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    REMEMBRANCE DAY: Remembering the enemy who saved his life

    Every Remembrance Day, when veterans salute their fallen comrades, Clem Pearce of Weston, Ontario, pays respect also to a fallen enemy.

    Near the end of the Second World War, Pearce, a teenage pilot with the Royal Canadian Air Force, was a prisoner-of-war in Camp Stalag 111A Luckenwalde, south of Berlin. On April 22, 1945, he was liberated by the First Ukrainian Army, and set out to forage for eggs and bread, using Red Cross cigarettes for currency.

    “I was in the middle of a farmer’s field when suddenly a low-flying Focke Luftwaffe fighter plane appeared,” Pearce wrote more than half a century later. “The pilot looked down at the field, obviously searching for something. He spotted me and wheeled around for another look.

    “As he banked over me, I thought he was going to machine gun me, and there was no place to hide. I was conspicuous in my RCAF blue uniform; I was just outside a prison that all the Luftwaffe pilots knew about and, to him, I was a ‘terror-fleiger’ who had helped level his beloved homeland.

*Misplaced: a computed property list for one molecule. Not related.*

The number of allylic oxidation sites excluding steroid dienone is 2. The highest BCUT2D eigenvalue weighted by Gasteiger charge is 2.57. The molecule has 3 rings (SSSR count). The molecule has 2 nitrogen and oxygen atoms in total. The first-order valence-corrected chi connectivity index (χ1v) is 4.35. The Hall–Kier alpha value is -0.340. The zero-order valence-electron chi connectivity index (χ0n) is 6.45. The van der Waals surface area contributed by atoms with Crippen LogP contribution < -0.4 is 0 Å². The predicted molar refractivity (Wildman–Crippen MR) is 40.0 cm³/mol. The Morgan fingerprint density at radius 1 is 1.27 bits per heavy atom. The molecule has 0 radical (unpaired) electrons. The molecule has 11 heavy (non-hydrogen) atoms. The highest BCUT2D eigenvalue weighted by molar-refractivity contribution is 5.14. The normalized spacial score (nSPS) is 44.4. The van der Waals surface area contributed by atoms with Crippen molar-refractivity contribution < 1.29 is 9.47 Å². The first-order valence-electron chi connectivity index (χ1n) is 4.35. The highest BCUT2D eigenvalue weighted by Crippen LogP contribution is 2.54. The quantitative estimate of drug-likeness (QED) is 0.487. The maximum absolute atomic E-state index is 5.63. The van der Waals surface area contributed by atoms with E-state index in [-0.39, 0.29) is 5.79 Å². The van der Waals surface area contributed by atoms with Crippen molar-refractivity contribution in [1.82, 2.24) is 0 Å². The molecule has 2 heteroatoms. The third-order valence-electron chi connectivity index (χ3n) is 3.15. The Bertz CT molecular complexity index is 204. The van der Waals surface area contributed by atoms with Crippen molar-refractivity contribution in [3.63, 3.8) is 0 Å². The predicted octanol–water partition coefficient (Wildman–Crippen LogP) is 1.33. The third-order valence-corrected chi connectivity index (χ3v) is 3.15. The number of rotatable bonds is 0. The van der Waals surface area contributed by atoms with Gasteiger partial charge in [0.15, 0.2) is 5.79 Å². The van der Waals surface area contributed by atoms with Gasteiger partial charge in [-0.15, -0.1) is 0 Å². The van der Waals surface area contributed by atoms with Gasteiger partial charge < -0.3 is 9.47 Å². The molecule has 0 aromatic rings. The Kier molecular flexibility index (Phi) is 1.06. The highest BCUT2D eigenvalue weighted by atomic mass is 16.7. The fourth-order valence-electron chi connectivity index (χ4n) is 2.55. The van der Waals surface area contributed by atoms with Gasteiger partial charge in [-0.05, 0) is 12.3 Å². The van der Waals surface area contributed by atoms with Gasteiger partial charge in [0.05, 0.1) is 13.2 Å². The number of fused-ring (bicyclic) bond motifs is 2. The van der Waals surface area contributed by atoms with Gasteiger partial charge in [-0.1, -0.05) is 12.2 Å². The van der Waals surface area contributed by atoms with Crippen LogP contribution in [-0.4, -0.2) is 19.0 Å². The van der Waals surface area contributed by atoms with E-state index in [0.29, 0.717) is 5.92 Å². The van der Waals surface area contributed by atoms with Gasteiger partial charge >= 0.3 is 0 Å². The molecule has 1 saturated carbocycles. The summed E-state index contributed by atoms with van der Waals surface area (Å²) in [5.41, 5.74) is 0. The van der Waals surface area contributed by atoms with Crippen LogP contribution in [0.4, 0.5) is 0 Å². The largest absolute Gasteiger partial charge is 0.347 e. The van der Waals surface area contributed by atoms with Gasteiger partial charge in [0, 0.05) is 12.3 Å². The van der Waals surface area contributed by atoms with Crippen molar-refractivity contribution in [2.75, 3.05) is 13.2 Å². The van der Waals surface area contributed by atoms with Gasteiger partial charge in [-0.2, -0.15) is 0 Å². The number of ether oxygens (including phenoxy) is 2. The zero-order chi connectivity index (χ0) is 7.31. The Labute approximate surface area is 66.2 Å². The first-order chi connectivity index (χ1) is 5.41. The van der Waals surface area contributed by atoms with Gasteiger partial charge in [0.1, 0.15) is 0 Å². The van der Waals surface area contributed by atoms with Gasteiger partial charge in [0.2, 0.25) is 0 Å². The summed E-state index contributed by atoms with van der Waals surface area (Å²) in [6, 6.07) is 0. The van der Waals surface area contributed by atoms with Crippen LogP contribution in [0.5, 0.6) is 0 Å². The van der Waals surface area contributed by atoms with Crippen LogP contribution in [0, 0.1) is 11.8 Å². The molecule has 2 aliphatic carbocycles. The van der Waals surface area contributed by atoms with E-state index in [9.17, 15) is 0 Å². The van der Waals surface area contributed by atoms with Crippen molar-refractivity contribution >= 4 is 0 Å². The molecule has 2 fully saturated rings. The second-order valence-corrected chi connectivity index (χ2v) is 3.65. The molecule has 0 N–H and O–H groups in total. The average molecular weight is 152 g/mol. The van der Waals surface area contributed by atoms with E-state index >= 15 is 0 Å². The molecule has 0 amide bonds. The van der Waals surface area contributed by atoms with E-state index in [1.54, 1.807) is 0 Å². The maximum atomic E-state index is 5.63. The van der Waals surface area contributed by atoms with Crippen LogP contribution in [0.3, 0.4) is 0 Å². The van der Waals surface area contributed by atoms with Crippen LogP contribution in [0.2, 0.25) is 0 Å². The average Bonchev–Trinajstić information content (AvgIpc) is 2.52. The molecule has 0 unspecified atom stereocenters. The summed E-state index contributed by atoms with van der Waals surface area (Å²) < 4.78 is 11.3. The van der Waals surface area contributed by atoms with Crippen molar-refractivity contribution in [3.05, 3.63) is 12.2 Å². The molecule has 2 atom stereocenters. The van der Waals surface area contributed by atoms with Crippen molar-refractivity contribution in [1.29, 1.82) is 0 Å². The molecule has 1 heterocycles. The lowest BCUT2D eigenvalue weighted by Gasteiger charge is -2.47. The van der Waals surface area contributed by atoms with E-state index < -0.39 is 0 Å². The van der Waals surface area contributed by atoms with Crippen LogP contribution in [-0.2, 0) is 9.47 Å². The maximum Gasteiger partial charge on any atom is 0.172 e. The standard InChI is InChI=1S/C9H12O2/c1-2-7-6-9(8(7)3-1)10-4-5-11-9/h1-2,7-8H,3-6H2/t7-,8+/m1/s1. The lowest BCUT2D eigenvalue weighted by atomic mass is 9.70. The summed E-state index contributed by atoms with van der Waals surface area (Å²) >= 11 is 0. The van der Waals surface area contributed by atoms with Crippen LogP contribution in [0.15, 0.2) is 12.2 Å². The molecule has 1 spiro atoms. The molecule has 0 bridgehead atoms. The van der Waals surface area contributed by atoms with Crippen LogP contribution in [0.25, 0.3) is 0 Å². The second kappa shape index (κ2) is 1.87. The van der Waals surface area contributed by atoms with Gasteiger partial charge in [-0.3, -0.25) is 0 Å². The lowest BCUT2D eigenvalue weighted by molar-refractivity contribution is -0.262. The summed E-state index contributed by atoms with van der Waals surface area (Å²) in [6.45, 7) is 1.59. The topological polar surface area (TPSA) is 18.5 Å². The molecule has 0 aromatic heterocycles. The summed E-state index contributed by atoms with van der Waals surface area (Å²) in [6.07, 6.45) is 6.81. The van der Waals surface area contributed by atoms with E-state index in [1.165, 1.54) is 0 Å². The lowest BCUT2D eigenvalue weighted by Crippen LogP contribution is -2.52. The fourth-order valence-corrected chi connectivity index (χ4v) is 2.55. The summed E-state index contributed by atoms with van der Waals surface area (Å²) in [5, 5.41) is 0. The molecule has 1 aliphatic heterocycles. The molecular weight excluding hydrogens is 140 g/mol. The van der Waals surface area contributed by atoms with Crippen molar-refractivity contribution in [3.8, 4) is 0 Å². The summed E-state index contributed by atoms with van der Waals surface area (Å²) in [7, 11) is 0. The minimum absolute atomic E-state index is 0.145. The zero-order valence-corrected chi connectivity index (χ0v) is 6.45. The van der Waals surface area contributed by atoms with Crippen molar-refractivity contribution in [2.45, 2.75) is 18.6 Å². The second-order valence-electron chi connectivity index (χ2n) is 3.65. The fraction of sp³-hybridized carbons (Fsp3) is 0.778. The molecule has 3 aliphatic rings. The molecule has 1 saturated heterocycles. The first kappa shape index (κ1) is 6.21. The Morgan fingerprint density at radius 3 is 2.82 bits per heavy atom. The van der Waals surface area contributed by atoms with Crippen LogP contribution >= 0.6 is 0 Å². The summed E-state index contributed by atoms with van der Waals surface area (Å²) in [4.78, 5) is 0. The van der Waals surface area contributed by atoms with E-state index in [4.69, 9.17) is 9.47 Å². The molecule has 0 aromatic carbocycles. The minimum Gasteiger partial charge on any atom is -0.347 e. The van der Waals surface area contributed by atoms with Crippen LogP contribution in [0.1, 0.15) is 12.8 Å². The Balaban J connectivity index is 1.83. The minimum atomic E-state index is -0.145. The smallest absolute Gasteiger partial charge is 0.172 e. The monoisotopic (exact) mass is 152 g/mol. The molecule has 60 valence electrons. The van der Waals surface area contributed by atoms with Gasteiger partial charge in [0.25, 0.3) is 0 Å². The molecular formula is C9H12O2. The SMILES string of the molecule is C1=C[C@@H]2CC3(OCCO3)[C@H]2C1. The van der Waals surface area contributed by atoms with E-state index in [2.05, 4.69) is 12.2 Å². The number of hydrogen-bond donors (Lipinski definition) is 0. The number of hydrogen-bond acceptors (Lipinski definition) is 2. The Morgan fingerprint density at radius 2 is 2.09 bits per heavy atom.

“I did the only thing that was left to me. I waved to him. To my astonishment, he threw me a half salute, half wave. It was the last thing he ever did.

    “A tremendous blast of anti-aircraft fire erupted from a group of trees beside the farmer’s house, and he blew up in front of my eyes.

    “A great shout rang out and a group of Ukrainian girls, who had been manning a concealed anti-aircraft battery, ran toward the flaming wreckage.

    “Every Armistice Day, as I pay my respects to my fallen comrades at the City Hall Cenotaph, I include the unknown Luftwaffe pilot who had spared me while he was not.”

    From a letter in The Toronto Star, July 12, 1997.

    TAGS: Remembrance Day,War,Second World War,Enemy,Prisoner of War,Royal Canadian Air Force

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